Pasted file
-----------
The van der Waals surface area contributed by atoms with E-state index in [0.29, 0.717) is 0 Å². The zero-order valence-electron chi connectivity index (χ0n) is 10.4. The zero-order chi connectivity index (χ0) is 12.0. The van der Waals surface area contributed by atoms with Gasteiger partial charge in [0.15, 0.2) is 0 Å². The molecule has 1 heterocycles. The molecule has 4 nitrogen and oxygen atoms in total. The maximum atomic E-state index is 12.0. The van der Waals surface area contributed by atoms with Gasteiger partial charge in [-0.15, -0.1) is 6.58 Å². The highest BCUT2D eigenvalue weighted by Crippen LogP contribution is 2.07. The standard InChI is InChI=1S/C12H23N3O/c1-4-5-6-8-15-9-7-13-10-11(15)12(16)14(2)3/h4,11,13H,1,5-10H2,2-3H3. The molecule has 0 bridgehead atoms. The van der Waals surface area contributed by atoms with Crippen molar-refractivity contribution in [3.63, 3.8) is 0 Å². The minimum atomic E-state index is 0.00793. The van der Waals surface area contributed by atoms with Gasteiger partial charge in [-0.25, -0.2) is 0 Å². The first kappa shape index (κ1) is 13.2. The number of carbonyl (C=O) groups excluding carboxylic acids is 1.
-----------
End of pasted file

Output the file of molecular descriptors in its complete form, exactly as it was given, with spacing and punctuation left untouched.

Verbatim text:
The van der Waals surface area contributed by atoms with E-state index in [0.29, 0.717) is 0 Å². The zero-order valence-electron chi connectivity index (χ0n) is 10.4. The zero-order chi connectivity index (χ0) is 12.0. The van der Waals surface area contributed by atoms with Gasteiger partial charge in [0.15, 0.2) is 0 Å². The molecule has 1 heterocycles. The molecule has 4 nitrogen and oxygen atoms in total. The maximum atomic E-state index is 12.0. The van der Waals surface area contributed by atoms with Gasteiger partial charge in [-0.15, -0.1) is 6.58 Å². The highest BCUT2D eigenvalue weighted by Crippen LogP contribution is 2.07. The standard InChI is InChI=1S/C12H23N3O/c1-4-5-6-8-15-9-7-13-10-11(15)12(16)14(2)3/h4,11,13H,1,5-10H2,2-3H3. The molecule has 0 bridgehead atoms. The van der Waals surface area contributed by atoms with Crippen molar-refractivity contribution in [3.63, 3.8) is 0 Å². The minimum atomic E-state index is 0.00793. The van der Waals surface area contributed by atoms with Gasteiger partial charge in [-0.25, -0.2) is 0 Å². The first kappa shape index (κ1) is 13.2. The number of carbonyl (C=O) groups excluding carboxylic acids is 1.